In general economic theory, there are always two markets created based on a need for a good; a spot market (where people who need something now can go outbid other people who need the same thing), and a futures market (where people who know they will need something later can agree to buy it for a pre-approved price, even if the good in question doesn't exist yet, like a grain crop).
Options exist as a natural extension of the futures market. In a traditional future, you're obligated, by buying the contract, to execute it, for good or ill. If it turns out that you could have gotten a lower price when buying, or a higher price when selling, that's tough; you gave up the ability to say no in return for knowing, a month or three months or even a year in advance, the price you'll get to buy or sell this good that you know you need. Futures thus give both sides the ability to plan based on a known price, but that's their only risk-reduction mechanism.
Enter the option. You're the Coors Brewing Company, and you want to buy 50 tons of barley grain for delivery in December in order to brew up for the Super Bowl and other assorted sports parties. A co-op bellies up to close the deal. But, since you're Coors, you compete on price with Budweiser and Miller, and if you end up paying more than the grain's really worth, perhaps because of a mild wet fall and a bumper crop that the almanac predicts, then you're going to have a real bad time of it in January. You ask for the right to say "no" when the contract falls due, if the price you negotiate now is too high based on the spot price. The co-op now has a choice; for such a large shipment, if Coors decided to leave them holding the bag on the contract and instead bought it from them anyway on a depressed spot market, they could lose big if they were counting on getting the contract price and bought equipment or facilities on credit against it. To mitigate those losses, the co-op asks for an option price; basically, this is "insurance" on the contract, and the co-op will, in return for this fee (exactly how and when it's paid is also negotiable), agree to eat any future realized losses if Coors were to back out of the contract.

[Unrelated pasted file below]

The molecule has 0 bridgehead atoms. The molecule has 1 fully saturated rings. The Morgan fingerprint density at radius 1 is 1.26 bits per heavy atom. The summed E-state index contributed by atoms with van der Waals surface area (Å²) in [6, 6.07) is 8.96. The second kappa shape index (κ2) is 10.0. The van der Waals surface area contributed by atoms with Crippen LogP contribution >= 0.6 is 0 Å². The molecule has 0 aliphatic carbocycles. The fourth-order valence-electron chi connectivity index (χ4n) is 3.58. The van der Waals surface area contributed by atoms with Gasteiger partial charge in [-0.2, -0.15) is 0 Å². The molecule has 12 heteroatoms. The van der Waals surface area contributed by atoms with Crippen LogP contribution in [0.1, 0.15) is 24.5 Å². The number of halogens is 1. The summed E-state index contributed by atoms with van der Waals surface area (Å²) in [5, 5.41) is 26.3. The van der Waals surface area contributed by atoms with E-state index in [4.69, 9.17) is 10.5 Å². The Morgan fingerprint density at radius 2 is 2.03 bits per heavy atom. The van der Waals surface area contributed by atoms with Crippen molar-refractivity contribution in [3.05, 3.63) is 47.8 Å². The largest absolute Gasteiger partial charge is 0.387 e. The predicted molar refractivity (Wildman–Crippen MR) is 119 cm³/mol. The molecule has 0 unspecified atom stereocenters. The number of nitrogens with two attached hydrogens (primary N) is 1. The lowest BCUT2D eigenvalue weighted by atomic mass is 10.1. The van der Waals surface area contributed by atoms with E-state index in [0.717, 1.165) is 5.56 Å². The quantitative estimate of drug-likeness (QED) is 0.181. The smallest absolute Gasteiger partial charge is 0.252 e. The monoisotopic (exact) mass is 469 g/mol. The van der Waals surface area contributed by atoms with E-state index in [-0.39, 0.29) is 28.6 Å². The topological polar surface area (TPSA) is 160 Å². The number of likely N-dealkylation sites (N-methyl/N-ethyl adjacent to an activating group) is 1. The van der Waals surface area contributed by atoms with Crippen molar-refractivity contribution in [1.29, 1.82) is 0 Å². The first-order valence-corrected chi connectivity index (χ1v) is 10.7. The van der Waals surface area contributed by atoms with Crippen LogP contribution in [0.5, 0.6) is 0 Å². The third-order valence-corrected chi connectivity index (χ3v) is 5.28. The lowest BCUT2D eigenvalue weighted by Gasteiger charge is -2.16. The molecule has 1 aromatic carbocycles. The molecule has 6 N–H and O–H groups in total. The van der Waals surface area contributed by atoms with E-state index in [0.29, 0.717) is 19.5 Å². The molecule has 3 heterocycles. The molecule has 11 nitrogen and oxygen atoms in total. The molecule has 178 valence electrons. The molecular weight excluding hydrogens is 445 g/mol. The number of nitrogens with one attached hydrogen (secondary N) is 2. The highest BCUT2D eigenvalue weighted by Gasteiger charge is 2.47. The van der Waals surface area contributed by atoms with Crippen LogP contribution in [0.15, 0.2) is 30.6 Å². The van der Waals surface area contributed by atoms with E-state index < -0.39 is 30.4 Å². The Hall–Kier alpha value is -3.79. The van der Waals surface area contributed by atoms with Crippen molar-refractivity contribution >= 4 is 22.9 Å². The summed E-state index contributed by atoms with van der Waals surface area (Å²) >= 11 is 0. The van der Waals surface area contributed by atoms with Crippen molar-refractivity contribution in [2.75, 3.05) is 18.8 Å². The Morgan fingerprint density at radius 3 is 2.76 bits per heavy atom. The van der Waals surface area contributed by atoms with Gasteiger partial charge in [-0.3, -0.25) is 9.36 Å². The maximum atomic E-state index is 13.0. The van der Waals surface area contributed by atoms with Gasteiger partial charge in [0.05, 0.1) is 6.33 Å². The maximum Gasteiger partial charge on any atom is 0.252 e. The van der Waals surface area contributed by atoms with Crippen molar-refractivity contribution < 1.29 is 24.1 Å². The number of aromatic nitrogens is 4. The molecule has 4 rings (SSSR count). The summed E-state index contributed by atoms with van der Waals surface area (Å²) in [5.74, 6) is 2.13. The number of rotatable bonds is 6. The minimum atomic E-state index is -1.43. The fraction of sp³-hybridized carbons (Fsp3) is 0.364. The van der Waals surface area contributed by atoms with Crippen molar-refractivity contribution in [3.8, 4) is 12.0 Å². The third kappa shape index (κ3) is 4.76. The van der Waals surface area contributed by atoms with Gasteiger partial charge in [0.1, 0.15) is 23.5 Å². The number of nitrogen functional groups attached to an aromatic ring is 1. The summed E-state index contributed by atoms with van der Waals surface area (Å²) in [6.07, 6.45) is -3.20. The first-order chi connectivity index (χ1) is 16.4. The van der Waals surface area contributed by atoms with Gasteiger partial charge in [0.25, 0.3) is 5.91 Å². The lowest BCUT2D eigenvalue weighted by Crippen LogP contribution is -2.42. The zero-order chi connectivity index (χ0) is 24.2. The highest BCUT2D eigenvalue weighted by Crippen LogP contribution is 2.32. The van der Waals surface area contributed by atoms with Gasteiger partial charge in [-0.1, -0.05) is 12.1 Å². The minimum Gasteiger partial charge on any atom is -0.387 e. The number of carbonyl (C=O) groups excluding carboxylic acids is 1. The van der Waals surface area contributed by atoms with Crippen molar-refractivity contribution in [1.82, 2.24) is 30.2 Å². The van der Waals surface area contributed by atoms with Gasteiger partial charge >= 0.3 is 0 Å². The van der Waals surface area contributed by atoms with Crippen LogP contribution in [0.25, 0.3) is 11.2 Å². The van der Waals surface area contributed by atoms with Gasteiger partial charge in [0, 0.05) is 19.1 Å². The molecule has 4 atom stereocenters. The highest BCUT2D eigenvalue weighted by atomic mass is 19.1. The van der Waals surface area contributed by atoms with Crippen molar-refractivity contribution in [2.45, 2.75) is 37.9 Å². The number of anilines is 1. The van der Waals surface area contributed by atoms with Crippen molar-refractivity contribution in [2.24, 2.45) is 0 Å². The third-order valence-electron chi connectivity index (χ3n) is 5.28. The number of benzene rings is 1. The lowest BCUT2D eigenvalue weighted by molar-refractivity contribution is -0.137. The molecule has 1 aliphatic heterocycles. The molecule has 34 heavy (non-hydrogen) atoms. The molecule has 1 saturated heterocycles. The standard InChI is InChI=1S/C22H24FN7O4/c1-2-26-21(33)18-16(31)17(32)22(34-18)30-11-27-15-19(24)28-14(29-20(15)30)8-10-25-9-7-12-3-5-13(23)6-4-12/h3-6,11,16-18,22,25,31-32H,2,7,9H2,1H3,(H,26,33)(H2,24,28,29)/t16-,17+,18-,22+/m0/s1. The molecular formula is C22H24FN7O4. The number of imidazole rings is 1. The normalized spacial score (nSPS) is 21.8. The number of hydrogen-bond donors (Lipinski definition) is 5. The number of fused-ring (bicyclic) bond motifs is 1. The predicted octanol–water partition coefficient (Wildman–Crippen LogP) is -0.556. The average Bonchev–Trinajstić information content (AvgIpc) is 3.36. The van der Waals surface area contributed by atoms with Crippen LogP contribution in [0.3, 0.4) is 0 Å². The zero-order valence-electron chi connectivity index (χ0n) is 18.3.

Like any insurance premium, the option price is nominally based on an outwardly simple formula: the probability of Coors "exercising" their option, times the losses the co-op would incur if that happened. Long-term, if these two figures are accurate, the co-op will break even by offering this price and Coors either taking the contract or exercising the option. However, coming up with accurate predictions of these two figures, such that the co-op (or anyone offering such a position) would indeed break even at least, is the stuff that keeps actuaries in business (and awake at night).